The jurors in the murder trial stemming from the 2010 shooting death of a 2-year-old Charlotte boy began deliberations Tuesday with a key question to answer: Which story do they believe from Eastbrook Road?
On Aug. 12, 2010, Amias Robinson was shot in the neck while he sat in his stroller, caught in a violent dispute in the northeast Charlotte neighborhood over a $10 drug deal.
Ellis Royster, who lived where the shooting occurred, is charged with first-degree murder in connection with the case. If found guilty, the convicted felon and former student at Central Piedmont Community College faces a life sentence without parole.
Witnesses in the eight-day trial placed the 25-year-old in the driveway of his grandmother’s home, firing a 9 mm handgun at a passing car. One of the bullets hit Amias, prosecutors said. The child died four days later.
In his closing arguments, defense attorney Richard Tomberlin repeatedly reminded the jurors that another man initially had been charged with the crime: the crack dealer who “owned” the neighborhood, Alvin Alexander.
Tomberlin also emphasized that a host of witnesses, including the three teenagers in charge of Amias that night, originally told police that Alexander fired the gun before fleeing in a bronze-colored SUV.
Tomberlin closed his case by putting his client on the stand.
Royster, 25, contradicted all the previous witnesses who had been on Eastbrook Road that night by saying he was in his bedroom when the shooting occurred.
He said he reached the front door of his home in time to clear space so his grandmother could perform CPR on the wounded toddler on the home’s front porch.
Prosecution: Killer, coward
Assistant District Attorney Jay Ashendorf, however, called Royster a “killer and a coward” who had reacted violently after his Eastbrook friend, Shariff Baker, had been bilked out of $10 by another neighborhood teen.
Shortly before the shooting, Royster sent the teen a text: “Bring that n---er’s money back or stay out of my hood.”
Minutes later, Ashendorf said, Royster opened fire as the teen’s car rolled by his house.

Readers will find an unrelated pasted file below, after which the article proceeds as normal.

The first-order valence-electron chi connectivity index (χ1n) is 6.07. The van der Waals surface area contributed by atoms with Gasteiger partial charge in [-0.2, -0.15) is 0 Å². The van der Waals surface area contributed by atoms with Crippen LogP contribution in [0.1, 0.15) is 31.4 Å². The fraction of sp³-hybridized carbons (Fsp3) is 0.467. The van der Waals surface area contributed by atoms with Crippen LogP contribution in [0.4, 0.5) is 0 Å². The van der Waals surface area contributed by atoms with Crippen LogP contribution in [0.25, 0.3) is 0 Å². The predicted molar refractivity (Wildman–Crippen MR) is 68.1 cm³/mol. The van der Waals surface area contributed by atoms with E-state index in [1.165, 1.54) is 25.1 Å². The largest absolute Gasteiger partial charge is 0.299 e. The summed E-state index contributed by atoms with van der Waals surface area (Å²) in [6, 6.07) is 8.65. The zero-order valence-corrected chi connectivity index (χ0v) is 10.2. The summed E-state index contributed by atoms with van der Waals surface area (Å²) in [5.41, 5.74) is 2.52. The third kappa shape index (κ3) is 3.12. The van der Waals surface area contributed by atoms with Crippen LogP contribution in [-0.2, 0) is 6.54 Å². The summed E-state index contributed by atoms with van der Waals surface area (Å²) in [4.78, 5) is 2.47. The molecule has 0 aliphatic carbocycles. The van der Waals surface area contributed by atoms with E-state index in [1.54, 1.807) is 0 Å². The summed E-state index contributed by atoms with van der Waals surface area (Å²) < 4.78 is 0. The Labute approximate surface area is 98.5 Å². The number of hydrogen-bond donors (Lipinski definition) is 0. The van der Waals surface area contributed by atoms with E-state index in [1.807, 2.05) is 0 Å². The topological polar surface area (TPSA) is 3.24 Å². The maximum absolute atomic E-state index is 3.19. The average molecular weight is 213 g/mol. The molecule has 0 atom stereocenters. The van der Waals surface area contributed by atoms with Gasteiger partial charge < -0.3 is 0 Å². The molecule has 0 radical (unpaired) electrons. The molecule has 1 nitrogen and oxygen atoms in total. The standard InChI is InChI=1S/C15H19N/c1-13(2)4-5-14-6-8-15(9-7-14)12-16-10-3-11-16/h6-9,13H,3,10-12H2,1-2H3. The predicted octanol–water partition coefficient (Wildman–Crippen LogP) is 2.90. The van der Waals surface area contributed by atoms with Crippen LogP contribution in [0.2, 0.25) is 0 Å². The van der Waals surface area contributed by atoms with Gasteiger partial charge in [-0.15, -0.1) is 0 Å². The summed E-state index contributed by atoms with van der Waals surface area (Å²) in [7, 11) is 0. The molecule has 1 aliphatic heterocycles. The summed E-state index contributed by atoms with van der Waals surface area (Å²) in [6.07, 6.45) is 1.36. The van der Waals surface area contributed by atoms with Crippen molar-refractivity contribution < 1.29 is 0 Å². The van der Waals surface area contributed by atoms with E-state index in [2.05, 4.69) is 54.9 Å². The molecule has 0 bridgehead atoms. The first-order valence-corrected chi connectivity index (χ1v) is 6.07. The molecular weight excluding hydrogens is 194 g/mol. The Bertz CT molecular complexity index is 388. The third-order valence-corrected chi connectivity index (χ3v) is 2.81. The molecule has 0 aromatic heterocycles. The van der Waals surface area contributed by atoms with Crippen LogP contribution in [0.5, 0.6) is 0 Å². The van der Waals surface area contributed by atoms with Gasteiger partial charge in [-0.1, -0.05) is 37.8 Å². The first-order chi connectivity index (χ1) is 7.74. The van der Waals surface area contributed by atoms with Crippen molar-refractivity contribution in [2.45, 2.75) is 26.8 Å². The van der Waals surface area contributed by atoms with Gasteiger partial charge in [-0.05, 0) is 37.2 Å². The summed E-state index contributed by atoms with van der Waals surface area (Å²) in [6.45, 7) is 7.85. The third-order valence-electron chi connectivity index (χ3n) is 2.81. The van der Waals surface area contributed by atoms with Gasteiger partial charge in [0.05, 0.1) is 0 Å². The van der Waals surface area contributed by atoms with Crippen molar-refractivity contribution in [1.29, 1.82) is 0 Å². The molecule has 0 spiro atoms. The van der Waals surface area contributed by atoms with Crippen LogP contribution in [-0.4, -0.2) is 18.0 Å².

The prosecutor opened his closing argument by showing a picture of the dead toddler to the courtroom, then describing Amias as the most “defenseless, helpless person” on Eastbrook Road that night.
“He couldn’t duck when he heard the first shot,” the prosecutor said as the child’s mother and father rose to their feet and hurried from the courtroom. “He couldn’t hit the ground like the girls did.”
The prosecution’s case has been complicated from the start, given that police originally believed Alexander to be the killer. Many of the witnesses have offered conflicting accounts, at one point or the other identifying both Alexander and Royster as the killers.
Ashendorf singled out one of those witnesses, Shariff Baker, who testified that he was at Royster’s side when Royster unexpectedly pulled a gun and began firing at the passing car.
Ashendorf said Baker told four different police officers that Royster was the shooter. Baker only changed his story, the prosecutor said, because two Charlotte-Mecklenburg police detectives told him he was lying and threatened to jail him on an attempted murder charge.
Ashendorf also tried to prop up Alexander before the jury’s eyes. He told them Alexander “is not a model citizen,” and that he fled the scene rather than help a dying child.
But he reminded the courtroom that Alexander returned to the neighborhood after learning that he had been linked to the shooting, and had willingly talked with police “to clear his name.”
Defense: Use common sense
Tomberlin told the eight women and four men who will decide the case that his client is “presumed innocent,” and that they are “the finders of fact” over the prosecution’s case.
Alluding to the changing accounts of witnesses, Tomberlin urged the jurors not to “throw out your common sense.”
“If someone lies to you the first time, do you automatically believe them the second time?” he asked.
He expressed condolences to the family.
“This is a child that never should have died,” he said. “But this is not about the child. This case is about criminal activity... You’re not here to help the family find closure.”
Police got it right when they arrested Alexander the day after the shooting, Tomberlin said. So did the witnesses who identified him as the gunman.
He derided the same witnesses’ later testimony that Royster had pulled the trigger, saying that they came up with a different story two months later, “and are asking you to swallow it whole.”